Sir Karl Popper maintained that science develops by means of the process of...
...generalizing from observations and seeking confirming instances.
...formulating hypotheses based on reasonable guesses, deducing consequences from them and accepting the hypotheses that yielded correct predictions.
...developing hypotheses as conjectures and seeking to refute or falsify them
The best answer to this question is C. According to Popper, the way that science progresses is through falsification. Popper has been called the grandfather of falsification because of the emphasis that he places on the importance of falsification for the advance of science.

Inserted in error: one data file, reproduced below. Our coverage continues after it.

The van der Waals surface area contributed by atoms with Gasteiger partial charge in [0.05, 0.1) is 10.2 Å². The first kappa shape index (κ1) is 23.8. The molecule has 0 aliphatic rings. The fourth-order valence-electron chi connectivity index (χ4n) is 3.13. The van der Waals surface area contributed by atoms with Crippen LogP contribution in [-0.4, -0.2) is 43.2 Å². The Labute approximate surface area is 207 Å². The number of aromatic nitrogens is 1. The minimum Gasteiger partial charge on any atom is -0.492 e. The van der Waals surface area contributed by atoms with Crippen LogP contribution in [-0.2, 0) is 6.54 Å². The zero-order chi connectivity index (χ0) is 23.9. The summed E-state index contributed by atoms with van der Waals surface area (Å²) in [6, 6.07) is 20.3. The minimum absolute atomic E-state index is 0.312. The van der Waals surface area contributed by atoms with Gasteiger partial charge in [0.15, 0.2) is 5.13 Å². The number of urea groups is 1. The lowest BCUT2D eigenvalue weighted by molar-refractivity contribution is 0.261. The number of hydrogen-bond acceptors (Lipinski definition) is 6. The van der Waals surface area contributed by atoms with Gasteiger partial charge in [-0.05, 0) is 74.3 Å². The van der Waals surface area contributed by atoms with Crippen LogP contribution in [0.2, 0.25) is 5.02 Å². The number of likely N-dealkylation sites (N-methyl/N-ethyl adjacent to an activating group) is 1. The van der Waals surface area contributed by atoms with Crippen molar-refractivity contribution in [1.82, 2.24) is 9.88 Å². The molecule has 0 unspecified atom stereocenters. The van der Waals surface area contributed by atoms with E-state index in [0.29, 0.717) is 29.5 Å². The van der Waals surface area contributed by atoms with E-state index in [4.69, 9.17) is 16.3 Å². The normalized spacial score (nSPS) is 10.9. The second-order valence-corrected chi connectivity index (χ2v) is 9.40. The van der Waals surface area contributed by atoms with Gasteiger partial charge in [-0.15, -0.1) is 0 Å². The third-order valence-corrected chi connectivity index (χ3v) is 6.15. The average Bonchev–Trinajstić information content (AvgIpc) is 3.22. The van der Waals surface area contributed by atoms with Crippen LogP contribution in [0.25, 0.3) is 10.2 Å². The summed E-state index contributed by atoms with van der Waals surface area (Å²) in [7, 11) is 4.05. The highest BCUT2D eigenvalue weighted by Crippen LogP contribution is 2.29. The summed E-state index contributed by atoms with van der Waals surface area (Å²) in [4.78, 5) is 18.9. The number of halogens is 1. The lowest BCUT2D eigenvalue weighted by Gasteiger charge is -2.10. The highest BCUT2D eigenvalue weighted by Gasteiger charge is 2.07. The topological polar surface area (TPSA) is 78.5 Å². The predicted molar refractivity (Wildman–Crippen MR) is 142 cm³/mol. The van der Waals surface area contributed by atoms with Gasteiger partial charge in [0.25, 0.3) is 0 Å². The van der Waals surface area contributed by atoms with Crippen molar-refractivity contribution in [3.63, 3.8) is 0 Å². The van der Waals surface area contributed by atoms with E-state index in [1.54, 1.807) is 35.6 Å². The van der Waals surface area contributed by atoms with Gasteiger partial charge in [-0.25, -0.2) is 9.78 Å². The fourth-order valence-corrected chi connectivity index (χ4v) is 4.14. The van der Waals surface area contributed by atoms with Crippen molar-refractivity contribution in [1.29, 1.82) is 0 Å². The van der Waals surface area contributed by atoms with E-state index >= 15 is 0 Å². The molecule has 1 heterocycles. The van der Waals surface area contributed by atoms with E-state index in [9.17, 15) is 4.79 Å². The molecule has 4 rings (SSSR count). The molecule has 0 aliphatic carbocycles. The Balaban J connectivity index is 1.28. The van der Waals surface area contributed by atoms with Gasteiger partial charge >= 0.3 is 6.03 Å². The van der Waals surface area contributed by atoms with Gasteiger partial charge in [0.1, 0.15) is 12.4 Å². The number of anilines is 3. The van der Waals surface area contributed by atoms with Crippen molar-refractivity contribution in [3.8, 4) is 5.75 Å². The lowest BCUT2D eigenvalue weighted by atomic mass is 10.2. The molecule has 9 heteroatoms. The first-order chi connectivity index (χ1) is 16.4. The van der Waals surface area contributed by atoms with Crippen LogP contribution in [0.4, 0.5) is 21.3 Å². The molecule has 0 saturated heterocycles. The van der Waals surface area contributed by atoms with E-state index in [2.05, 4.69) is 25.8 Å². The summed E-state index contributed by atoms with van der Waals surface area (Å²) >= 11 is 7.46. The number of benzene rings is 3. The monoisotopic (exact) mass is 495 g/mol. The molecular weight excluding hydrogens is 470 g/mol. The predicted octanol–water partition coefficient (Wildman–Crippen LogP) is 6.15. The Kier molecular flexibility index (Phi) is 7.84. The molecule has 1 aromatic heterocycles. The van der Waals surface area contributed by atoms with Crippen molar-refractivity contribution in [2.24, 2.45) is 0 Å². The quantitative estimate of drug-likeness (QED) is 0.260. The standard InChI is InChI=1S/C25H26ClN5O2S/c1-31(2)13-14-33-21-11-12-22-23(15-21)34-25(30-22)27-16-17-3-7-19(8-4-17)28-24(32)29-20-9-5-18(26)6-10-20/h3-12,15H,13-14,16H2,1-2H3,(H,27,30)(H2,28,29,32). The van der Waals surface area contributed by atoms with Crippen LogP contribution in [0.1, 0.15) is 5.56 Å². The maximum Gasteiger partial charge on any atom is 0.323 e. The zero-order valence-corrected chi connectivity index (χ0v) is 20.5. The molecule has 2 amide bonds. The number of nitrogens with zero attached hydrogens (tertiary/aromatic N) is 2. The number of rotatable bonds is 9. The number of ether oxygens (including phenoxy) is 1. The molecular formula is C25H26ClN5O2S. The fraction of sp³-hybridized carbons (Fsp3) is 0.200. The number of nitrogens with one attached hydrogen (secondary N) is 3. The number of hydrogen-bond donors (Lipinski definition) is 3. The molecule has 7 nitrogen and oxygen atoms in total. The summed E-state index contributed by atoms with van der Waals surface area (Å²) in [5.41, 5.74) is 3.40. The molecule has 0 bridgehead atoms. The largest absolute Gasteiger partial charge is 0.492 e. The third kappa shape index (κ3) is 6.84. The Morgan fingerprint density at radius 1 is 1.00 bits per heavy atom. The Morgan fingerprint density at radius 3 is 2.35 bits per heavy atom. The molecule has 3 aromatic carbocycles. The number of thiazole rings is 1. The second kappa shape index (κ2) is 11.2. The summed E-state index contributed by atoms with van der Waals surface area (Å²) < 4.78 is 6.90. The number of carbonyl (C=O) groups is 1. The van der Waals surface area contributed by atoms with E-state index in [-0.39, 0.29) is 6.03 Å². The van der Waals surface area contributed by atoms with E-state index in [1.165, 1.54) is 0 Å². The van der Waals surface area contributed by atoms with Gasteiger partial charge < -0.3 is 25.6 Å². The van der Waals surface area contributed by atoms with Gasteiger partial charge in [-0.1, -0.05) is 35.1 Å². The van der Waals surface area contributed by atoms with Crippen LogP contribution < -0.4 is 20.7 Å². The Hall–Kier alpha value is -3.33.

According to Popper, the only way that knowledge can truly progress is by us finding out what is not true. It is not possible, Popper says, to accurately use induction -- we cannot take a finite number of observations and conclude from those what is true. But it is possible to find out what is not true.
As the "falsification" link below says, Popper believes that:
Instead of seeing discovery of the truth as the aim of science, we should, rather, see scientific activity as a systematic attempt to ‘falsify’—or refute—bold and imaginative conjectures about the nature of the world.
This clearly shows that C is the best of these answers.